Wednesday, May 19, 2010

Petition to save Wellcome Centre for the History of Medicine, UCL

Carole Reeves, my co-author on "The Children of Craig-y-nos" project without whom there would not have been a printed book now has a new battle on her hands: to save her Department.

Incredible though it seems they are planning to close the Wellcome Trust Centre for the History of Medicine, University College London, where Carol is the Outreach Historian.

She has launched a blog and campaign to save it:

And this is the link to the online petition. Please help her and sign.

Monday, May 10, 2010

Short list- Wellcome library

(Photo: Dan Tsantilis)

Here's a photo of "The Children of Craig-y-nos" team short listed for book award- medical journalist of the year, general category,-at the presentation ceremony in the Wellcome Library at the Wellcome Trust.

They are ( from left to right) book designer Marc Riley, co-authors Dr Carole Reeves, Outreach Historian, and Ann Shaw with Malcolm Shaw who digitised and restored all the photos used in the book.

Wednesday, May 05, 2010

Death of David Perrott

It is with great sadness I have learnt of the death of David Perrott.
David was a "plaster bed"patient for two years in 1950. He lived out on the balcony and during the summer he was given goggles to protect his eyes and in the winter he had vaseline rubbed on his face for he lived out on the balcony all year round, even in sub-zero temperatures. In addition he was given ear muffs to wear.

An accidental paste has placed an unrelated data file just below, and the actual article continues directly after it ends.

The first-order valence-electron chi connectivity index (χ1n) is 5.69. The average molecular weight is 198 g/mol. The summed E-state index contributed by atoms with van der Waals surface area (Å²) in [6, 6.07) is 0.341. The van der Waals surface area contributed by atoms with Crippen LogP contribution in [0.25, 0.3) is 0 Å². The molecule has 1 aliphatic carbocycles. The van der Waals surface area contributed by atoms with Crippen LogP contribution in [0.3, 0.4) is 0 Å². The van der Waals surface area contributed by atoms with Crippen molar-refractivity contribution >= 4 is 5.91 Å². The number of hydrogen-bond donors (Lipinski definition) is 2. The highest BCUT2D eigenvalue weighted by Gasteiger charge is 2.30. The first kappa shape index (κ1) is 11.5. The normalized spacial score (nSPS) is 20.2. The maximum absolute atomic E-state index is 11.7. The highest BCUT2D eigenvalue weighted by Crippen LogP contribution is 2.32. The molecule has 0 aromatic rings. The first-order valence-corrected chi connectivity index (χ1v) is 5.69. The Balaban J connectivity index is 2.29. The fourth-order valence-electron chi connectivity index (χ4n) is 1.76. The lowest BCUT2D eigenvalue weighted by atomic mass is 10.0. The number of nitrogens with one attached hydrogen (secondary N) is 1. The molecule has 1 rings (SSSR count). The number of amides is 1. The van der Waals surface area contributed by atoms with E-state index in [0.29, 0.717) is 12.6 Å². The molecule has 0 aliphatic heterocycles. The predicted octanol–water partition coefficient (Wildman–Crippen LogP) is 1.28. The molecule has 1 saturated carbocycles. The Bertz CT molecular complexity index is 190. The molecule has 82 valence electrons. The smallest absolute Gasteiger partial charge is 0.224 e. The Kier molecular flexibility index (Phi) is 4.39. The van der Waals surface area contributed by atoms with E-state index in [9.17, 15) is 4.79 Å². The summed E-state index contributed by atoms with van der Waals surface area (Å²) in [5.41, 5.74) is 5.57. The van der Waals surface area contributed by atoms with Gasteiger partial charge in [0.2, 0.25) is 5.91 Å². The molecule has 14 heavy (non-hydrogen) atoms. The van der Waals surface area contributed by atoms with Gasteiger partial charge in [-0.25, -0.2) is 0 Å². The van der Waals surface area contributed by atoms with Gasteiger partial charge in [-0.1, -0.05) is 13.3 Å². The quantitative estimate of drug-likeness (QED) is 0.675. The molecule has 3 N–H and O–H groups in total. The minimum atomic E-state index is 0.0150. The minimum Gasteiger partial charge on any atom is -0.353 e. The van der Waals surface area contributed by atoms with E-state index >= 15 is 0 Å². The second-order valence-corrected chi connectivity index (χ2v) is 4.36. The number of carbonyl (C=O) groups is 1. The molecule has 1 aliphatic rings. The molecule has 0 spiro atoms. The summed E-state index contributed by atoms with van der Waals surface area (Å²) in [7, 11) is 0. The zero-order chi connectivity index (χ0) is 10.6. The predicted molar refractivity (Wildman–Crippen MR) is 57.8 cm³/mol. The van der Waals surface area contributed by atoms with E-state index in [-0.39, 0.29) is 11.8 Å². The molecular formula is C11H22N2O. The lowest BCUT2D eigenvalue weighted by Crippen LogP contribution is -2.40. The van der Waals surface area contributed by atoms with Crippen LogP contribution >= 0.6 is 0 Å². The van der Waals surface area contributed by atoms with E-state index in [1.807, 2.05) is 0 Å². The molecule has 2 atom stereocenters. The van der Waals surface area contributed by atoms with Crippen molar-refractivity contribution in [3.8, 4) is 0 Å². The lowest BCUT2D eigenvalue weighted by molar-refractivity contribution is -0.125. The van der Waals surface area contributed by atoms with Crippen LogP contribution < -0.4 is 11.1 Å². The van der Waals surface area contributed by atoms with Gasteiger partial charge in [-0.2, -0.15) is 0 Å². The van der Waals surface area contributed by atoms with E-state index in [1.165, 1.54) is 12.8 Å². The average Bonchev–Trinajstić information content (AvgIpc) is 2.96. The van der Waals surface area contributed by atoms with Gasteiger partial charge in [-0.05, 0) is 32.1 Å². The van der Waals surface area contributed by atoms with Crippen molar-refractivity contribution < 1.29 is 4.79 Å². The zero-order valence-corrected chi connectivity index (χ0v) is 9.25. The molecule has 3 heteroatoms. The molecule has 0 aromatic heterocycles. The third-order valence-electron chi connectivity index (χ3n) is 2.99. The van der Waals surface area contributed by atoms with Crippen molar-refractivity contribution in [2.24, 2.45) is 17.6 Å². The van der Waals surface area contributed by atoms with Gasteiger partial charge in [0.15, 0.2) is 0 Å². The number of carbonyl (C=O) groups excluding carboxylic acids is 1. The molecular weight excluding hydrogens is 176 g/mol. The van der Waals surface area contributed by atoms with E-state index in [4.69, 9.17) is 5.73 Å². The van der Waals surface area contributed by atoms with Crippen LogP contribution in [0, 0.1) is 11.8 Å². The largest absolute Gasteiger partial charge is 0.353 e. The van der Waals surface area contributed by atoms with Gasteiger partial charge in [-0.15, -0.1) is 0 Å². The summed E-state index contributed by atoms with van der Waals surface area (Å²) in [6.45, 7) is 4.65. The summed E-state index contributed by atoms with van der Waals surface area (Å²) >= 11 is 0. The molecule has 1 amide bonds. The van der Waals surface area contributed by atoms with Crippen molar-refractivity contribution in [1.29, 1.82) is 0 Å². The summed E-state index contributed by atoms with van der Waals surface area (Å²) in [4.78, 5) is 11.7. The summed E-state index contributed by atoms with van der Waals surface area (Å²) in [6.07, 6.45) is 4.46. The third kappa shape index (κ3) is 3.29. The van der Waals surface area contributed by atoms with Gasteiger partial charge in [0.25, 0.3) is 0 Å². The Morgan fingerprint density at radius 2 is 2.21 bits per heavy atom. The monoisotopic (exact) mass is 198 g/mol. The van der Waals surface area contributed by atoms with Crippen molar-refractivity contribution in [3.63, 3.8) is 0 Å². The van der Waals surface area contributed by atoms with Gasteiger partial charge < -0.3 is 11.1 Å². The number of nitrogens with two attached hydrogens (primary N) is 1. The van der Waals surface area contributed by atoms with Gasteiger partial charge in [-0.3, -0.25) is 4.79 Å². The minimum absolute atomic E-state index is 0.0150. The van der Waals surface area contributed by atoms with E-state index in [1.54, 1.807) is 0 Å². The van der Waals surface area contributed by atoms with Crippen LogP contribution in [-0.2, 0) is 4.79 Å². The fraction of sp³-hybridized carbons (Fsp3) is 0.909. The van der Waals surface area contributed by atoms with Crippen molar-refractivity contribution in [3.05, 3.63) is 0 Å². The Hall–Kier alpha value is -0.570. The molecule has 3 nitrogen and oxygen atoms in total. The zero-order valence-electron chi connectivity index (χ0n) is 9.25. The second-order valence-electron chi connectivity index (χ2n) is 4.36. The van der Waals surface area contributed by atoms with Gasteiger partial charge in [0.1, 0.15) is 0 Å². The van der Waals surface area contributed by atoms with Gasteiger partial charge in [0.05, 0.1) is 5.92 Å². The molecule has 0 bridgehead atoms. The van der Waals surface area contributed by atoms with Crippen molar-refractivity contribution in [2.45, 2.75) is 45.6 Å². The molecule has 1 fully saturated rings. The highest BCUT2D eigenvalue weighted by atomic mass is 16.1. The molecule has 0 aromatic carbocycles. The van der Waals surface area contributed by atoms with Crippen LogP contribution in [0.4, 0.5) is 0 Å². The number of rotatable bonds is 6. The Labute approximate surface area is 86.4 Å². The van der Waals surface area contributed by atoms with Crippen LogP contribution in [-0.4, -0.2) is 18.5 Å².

He was told that he would never have children and never be able to work. He did both.

David lived in Abercrave, only a few miles from Craig-y-nos Castle.

His son, Ryan Perrott wrote the following comment after the story first appeared on this blog, 14 February 2007.

"This is my father, looking as happy as ever! i'm glad he did have a child and was able to work,as we have had an amazing journey so far and wish it to continue on and on and on!!he is an amazing man,who is a blessing to me and my family!!

Footnote: Ryan was the first person I met when I began this project in January 2007 with a visit to Craig-y-nos Castle. The South Wales Evening Post carried a small feature on my search for the "lost childen of Craig-y-nos" and Ryan was the first person I interviewed on that Saturday afternoon in January sitting in the bar of Craig-y-nos Castle, a world away from the harsh hostile sanatorium regime we both remembered as children.

I shall always remember him, how he pulled out of his wallet this carefully folded photograph of his father, barely a square inch in diameter. He kept it with him all his life because he wanted to tell people of the remarkable story of his father's survival ...